Date of Award:

1967

Document Type:

Dissertation

Degree Name:

Doctor of Philosophy (PhD)

Department:

Animal, Dairy, and Veterinary Sciences

Department name when degree awarded

Toxicology

Advisor/Chair:

Joseph Blake

Abstract

It was hypothesized that the hypocalcemia, hyperphosphoremia, hyperkalemia and the mild hypochromic microcytic anemia which existed in cattle afflicted with brisket disease could be due, at least in part, to nutritional disturbances. A chemical composition study was made of seven monocotyledonous plant species that comprise a major part of the diet and nine dicotyledonous plant species consumed by cattle and known or suspected of being poisonous. The plants analyzed we re collected from two cattle grazing allotments, 7-mile and UM, in the Fishlake District, Fishlake National Forest, Utah, where brisket disease incidence is high. In each species the percentages on dry matter basis, of calcium, magnesium, potassium, sodium, copper, cobalt, iron, manganese, molybdenum, zinc, chloride, phosphorus and oxalate were determined.

The first ten elements listed were measured by atomic absorption spectrophotometry by modifications of the methods used by Allan (1961 ) and David (1962). Oxalate content was determined by a modification of the method used by Dye (1959). Phosphorus content was determined colorimetrically by a modification of the method used by Fiske and SubbaRow (1925).

Chloride content was determined by a micro-titration method used at U.S. Salinity Laboratories.

Results obtained showed that the monocotyledonous plant species were low in calcium content when compared to values reported in the literature for grass and legume species and when compared to calcium requirement for beef cattle. The hypothesis that hypocalcemia in cattle afflicted with brisket disease is due to inadequate dietary intake gains support. The quantities of oxalates in the plant species studied were substantial enough to depress an already low dietary calcium level. It was not determined if oxalate ingested was of sufficient magnitude to cause renal and nervous lesions and erythrocyte destruction.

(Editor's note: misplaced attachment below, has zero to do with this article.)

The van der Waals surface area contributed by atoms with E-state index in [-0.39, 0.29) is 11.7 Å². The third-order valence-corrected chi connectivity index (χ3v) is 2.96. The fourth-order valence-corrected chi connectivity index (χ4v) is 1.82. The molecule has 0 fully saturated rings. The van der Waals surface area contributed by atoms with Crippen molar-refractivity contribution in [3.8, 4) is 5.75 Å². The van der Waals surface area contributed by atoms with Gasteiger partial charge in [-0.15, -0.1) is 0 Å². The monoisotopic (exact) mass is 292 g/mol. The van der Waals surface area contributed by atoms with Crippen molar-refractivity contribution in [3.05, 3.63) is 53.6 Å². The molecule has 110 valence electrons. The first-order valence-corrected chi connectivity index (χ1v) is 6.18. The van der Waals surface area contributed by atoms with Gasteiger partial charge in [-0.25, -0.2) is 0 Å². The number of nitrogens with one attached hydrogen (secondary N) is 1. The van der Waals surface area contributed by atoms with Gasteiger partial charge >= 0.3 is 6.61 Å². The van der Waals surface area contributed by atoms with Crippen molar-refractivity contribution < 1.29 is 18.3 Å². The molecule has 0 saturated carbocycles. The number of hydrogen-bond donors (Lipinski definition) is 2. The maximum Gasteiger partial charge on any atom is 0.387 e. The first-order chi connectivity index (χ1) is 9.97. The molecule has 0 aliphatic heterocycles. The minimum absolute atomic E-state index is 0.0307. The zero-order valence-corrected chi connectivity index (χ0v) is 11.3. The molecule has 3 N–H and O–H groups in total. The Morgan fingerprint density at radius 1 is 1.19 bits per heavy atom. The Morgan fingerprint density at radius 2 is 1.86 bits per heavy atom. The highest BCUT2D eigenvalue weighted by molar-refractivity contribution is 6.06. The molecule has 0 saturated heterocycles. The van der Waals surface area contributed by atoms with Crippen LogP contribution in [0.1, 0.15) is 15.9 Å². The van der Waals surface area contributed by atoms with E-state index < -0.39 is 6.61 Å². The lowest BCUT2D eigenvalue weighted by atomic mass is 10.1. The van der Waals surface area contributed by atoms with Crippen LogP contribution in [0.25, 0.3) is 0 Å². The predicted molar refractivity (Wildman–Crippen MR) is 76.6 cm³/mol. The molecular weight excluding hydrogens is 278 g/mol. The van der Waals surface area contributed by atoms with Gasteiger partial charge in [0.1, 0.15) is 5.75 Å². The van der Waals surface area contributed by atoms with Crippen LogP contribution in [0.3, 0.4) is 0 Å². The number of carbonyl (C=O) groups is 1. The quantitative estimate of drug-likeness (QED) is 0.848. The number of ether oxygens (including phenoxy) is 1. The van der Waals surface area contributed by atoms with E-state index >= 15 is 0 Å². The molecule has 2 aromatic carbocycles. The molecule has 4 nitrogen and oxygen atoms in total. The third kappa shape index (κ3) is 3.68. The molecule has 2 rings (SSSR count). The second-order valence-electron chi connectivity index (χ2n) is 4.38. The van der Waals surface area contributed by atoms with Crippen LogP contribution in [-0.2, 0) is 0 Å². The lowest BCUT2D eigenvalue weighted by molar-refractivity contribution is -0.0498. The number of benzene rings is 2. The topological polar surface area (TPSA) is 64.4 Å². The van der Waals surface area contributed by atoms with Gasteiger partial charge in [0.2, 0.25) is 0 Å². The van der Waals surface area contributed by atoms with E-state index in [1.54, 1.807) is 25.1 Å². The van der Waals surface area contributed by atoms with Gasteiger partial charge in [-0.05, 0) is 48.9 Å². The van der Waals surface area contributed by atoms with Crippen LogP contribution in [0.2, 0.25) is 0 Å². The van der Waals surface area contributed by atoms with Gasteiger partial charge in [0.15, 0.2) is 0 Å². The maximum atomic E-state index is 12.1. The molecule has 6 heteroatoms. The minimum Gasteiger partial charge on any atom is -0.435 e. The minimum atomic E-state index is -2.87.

Potassium content of the monocot species in the plant study was high compared to plants that normally comprise cattle diets and hyperkalemia in cattle afflicted with brisket disease could be of dietary origin. Sodium content of each of the plants studied was below the level required to satisfy body needs and could not be responsible or contributary to the edema that occurs in brisket disease.

The plant species contained large quantities of iron, manganese and copper, much in excess of nutritional requirements. The anemia that accompanies brisket disease could be related to dietary excesses of these elements. Zinc requirement in cattle is not known, but if the requirement is comparable to that of swine, the plants studied provide an adequate quantity of this element. The contents of cobalt and molybdenum were too little to be measured by atomic absorption spectrophotometry. There may be a cobalt deficiency in cattle grazing these forages.

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Toxicology Commons

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